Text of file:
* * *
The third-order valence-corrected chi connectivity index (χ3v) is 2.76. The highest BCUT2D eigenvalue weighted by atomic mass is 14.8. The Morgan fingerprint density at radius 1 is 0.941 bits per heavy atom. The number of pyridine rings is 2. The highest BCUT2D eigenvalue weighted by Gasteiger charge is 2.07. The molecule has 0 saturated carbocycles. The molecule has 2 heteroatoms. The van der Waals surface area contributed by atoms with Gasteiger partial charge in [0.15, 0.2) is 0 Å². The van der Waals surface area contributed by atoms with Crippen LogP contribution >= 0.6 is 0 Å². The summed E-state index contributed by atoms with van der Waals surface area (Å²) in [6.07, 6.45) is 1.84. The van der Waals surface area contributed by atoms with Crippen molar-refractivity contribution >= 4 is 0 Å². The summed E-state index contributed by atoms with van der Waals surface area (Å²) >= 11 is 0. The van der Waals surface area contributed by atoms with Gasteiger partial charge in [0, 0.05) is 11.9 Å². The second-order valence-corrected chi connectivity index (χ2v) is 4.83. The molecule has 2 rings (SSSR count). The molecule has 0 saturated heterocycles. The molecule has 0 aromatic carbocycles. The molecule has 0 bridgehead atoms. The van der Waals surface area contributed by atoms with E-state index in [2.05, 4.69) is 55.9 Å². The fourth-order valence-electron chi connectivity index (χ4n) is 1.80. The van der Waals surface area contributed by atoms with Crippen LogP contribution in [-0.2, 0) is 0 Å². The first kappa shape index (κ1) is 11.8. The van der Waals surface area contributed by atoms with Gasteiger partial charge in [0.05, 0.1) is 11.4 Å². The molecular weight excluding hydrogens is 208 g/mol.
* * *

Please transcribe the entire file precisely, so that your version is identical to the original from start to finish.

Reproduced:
The third-order valence-corrected chi connectivity index (χ3v) is 2.76. The highest BCUT2D eigenvalue weighted by atomic mass is 14.8. The Morgan fingerprint density at radius 1 is 0.941 bits per heavy atom. The number of pyridine rings is 2. The highest BCUT2D eigenvalue weighted by Gasteiger charge is 2.07. The molecule has 0 saturated carbocycles. The molecule has 2 heteroatoms. The van der Waals surface area contributed by atoms with Gasteiger partial charge in [0.15, 0.2) is 0 Å². The van der Waals surface area contributed by atoms with Crippen LogP contribution >= 0.6 is 0 Å². The summed E-state index contributed by atoms with van der Waals surface area (Å²) in [6.07, 6.45) is 1.84. The van der Waals surface area contributed by atoms with Crippen molar-refractivity contribution >= 4 is 0 Å². The summed E-state index contributed by atoms with van der Waals surface area (Å²) >= 11 is 0. The van der Waals surface area contributed by atoms with Gasteiger partial charge in [0, 0.05) is 11.9 Å². The second-order valence-corrected chi connectivity index (χ2v) is 4.83. The molecule has 2 rings (SSSR count). The molecule has 0 saturated heterocycles. The molecule has 0 aromatic carbocycles. The molecule has 0 bridgehead atoms. The van der Waals surface area contributed by atoms with E-state index in [2.05, 4.69) is 55.9 Å². The fourth-order valence-electron chi connectivity index (χ4n) is 1.80. The van der Waals surface area contributed by atoms with Crippen LogP contribution in [-0.2, 0) is 0 Å². The first kappa shape index (κ1) is 11.8. The van der Waals surface area contributed by atoms with Gasteiger partial charge in [0.05, 0.1) is 11.4 Å². The molecular weight excluding hydrogens is 208 g/mol.